Behavioral Public Economics
This chapter surveys work in behavioral public economics, emphasizing the normative implications of non-standard decision making for the design of welfare-improving and/or optimal policies. We highlight combinations of theoretical and empirical approaches that together can produce robust qualitative and quantitative prescriptions for optimal policy under a range of assumptions concerning consumer behavior. The chapter proceeds in four parts. First, we discuss the foundations and methods of behavioral welfare economics, focusing on choice-oriented approaches and the measurement of self-reported well-being. Second, we examine commodity taxes and related policies: we summarize research on optimal corrective taxes, the efficiency costs of sales taxes that are not fully salient, the distributional effects of sin taxes, the use of non-price policies such as nudges, the tax treatment of giving, and luxury taxes. Third, we examine policies affecting saving, including capital income taxation, commitment opportunities, default contribution provisions for pension plans, financial education, and mandatory saving programs. Fourth, we detail the manner in which under-provision of labor supply and misunderstandings of policy instruments impact optimal labor income taxation and social insurance. We close with some recommendations for future work in behavioral public economics.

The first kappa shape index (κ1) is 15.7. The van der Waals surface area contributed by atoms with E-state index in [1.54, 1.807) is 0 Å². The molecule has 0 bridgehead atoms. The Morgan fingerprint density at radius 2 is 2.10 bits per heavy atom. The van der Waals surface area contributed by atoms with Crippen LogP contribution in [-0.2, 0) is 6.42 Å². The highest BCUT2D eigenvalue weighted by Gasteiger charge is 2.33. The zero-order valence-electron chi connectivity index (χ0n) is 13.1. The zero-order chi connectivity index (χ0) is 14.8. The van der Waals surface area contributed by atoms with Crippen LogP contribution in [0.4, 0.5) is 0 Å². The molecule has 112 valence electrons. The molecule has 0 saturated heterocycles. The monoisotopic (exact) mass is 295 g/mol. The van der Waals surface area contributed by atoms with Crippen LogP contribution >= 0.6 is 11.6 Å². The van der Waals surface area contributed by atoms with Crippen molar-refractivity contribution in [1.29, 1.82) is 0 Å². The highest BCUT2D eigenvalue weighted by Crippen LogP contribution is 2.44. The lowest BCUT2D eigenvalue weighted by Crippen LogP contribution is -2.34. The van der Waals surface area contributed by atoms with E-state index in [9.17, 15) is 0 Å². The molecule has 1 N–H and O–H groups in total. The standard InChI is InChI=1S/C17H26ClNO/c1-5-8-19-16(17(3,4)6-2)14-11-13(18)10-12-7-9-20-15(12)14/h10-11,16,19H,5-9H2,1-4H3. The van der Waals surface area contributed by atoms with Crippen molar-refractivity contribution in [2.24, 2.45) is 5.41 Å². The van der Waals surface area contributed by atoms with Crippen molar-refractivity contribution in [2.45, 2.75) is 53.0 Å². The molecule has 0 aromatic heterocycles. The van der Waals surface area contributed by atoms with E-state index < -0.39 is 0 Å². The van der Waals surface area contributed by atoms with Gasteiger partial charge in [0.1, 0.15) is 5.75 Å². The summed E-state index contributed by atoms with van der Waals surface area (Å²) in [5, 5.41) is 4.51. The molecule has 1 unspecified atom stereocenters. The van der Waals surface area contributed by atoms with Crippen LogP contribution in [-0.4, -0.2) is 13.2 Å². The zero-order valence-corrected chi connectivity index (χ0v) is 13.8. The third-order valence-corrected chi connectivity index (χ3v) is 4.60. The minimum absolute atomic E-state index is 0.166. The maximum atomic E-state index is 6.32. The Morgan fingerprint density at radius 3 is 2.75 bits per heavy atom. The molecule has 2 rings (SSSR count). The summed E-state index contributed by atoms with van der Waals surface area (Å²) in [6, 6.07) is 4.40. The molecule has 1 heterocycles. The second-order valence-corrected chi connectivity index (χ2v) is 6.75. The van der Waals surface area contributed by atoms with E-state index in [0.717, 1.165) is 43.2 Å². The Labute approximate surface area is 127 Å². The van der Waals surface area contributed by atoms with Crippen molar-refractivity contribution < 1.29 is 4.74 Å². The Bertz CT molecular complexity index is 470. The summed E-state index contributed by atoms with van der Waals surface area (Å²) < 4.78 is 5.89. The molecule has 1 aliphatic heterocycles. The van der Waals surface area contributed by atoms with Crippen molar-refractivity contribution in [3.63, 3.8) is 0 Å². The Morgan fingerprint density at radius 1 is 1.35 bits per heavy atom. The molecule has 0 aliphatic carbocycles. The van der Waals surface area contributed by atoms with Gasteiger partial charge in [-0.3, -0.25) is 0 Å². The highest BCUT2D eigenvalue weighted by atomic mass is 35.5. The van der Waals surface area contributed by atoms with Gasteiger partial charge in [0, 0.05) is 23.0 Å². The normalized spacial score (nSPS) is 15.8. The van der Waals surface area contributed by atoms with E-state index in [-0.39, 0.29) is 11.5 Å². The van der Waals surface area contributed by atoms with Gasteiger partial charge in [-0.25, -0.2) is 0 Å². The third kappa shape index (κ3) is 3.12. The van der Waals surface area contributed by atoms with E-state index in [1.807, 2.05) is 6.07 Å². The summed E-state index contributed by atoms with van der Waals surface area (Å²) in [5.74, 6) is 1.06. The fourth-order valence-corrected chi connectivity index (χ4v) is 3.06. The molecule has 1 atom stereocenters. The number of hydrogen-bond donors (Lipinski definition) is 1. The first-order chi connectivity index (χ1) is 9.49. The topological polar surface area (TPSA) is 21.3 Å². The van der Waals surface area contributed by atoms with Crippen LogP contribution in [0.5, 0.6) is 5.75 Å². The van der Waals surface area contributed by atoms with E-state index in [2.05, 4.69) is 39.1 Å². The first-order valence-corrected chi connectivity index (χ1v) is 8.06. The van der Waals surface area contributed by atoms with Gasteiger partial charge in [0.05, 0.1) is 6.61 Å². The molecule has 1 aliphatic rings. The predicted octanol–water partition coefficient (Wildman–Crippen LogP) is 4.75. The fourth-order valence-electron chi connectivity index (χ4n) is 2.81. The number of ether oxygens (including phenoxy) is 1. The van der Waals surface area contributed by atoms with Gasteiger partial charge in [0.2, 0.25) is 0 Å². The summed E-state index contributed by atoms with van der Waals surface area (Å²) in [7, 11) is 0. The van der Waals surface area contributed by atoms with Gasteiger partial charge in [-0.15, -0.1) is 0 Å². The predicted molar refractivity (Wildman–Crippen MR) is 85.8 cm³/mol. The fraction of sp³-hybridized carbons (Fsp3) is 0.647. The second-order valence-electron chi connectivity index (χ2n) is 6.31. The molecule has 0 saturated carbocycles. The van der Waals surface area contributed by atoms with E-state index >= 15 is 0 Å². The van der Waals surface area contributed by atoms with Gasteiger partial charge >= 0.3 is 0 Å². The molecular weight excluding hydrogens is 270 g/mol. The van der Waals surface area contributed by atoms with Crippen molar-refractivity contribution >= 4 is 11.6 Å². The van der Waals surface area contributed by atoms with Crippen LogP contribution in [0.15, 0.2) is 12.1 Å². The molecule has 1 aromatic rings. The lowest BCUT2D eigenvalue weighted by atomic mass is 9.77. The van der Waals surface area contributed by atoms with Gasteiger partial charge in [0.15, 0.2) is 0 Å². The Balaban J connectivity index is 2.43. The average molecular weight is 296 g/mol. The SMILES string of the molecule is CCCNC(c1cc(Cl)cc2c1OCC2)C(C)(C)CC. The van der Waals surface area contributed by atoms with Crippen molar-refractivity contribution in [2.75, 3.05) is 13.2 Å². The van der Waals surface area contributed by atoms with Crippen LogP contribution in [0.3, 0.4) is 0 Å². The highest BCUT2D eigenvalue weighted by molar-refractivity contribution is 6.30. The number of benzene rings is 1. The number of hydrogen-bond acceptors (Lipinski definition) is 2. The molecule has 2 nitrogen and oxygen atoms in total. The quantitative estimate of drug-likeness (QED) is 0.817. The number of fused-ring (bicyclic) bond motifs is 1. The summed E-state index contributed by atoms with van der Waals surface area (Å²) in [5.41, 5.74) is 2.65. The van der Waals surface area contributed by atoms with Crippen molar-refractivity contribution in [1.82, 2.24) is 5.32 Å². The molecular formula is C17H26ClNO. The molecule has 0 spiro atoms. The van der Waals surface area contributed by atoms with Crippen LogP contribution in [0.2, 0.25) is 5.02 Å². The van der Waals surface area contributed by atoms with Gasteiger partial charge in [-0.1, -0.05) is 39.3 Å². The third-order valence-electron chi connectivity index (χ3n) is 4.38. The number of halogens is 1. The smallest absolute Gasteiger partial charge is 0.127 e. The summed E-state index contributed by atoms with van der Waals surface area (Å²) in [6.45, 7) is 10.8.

This chapter is forthcoming in B. Douglas Bernheim, Stefano DellaVigna, and David Laibson (eds.), Handbook of Behavioral Economics, Volume 1, New York: Elsevier. In preparing this chapter, we have benefitted from the thoughtful and insightful comments we received from a number of individuals, including Hunt Allcott, Sandro Ambuehl, Stefano DellaVigna, David Laibson, Benjamin B. Lockwood, and Juan Rios Rivera as well as seminar participants at the Stanford Institute for Theoretical Economics and UC Berkeley. William Morrison and Josh Kim have provided excellent research assistance. Taubinsky thanks the Sloan Foundation for support. The views expressed herein are those of the authors and do not necessarily reflect the views of the National Bureau of Economic Research.